Like basically everyone in the world these days, even the ultra-wealthy are (mostly) stuck at home. Apparently that’s helped escalate a very interesting battle between wealthy neighbors in Laguna Beach. The tiff started over a million-dollar sculpture, but now it’s mushroomed into a psychological battle that includes the Gilligan’s Island theme.
The Los Angeles Times has the story — and important photos for context — of “bond king” Bill Gross, his former pro tennis player wife Amy Schwartz, and their tussle with tech entrepreneur Mark Towfiq and his wife over a 22-foot-long blue glass sculpture by notable material artist Dale Chihuly.
Apparently the two couples have long been in a not-so-quiet war over property, and something damaged the statue to the point where the bond king installed a very tall net that blocked Towfiq’s view.
Gross and Schwartz in a lawsuit say more than $50,000 damage, “apparently” caused by a thrown rock, is evidence of an “escalating campaign of vandalism”; Towfiq and his wife say it was probably damaged by something falling on it.
Redacted emails released to The Times by the city of Laguna Beach indicated someone associated with Gross and Schwartz told a code enforcement officer the netting was temporary and needed to protect the sculpture from “trees and mother nature,” and that a palm frond caused $100,000 in damage.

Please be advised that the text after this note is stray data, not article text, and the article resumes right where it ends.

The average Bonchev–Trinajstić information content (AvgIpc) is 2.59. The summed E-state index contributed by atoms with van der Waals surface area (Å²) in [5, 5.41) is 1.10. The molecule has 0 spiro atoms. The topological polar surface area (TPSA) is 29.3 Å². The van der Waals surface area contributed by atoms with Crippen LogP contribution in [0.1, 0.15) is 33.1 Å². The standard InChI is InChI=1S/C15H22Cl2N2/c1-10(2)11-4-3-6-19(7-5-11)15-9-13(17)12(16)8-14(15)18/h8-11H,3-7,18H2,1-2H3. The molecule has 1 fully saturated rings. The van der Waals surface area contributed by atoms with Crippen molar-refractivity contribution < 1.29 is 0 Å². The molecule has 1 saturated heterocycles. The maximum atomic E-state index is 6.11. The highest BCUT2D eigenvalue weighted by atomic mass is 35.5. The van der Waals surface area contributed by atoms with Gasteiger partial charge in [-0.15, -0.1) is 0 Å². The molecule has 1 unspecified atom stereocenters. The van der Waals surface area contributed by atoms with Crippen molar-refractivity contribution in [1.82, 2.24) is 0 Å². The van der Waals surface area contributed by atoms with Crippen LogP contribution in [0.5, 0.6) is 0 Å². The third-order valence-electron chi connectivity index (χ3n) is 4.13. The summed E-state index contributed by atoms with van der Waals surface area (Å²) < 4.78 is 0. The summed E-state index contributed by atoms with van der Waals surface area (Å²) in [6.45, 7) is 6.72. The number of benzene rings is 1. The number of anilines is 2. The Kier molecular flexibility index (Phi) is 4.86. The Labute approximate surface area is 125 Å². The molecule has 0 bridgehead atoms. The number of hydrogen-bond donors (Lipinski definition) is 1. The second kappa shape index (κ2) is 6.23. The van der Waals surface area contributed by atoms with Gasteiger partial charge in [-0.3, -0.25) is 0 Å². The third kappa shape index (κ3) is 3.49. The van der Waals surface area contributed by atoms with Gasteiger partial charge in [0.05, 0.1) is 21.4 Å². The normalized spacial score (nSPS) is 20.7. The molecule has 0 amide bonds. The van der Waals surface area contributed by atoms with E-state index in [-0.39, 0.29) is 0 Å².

There are a lot of fascinating details to the story, such as Schwartz and Gross’s deep love of the statue and some background on both parties’ business history and wealth. According to The Los Angeles Times, the fight over the statue has turned ugly, to the tune of using the Gilligan’s Island theme song as a noise weapon.
The neighbor’s lawsuit accuses the billionaire and his partner of playing blaring music at all hours, including the “Gilligan’s Island” theme song, rap and pop, in an effort to force him to drop the complaint. The couple say they have had to take refuge twice with either relatives or in a hotel room. In an application for a temporary restraining order filed Oct. 15, which was granted, Towfiq cites a text message allegedly sent to him by Gross after he asked the music to be turned down: “Peace on all fronts or well [sic] just have nightly concerts big boy.”
First of all, it needs to be said that this is an incredible use of the phrase “big boy,” even if there are some grammatical errors in the text. As the Times pointed out, both sides have issued lawsuits involving various other complaints against each other, and so, as often is the case in battles between two very wealthy parties, there are no real good guys here. But the Gilligan’s Island theme usage is a very funny, and certainly inspired, quirk in a battle that started over a piece of artwork.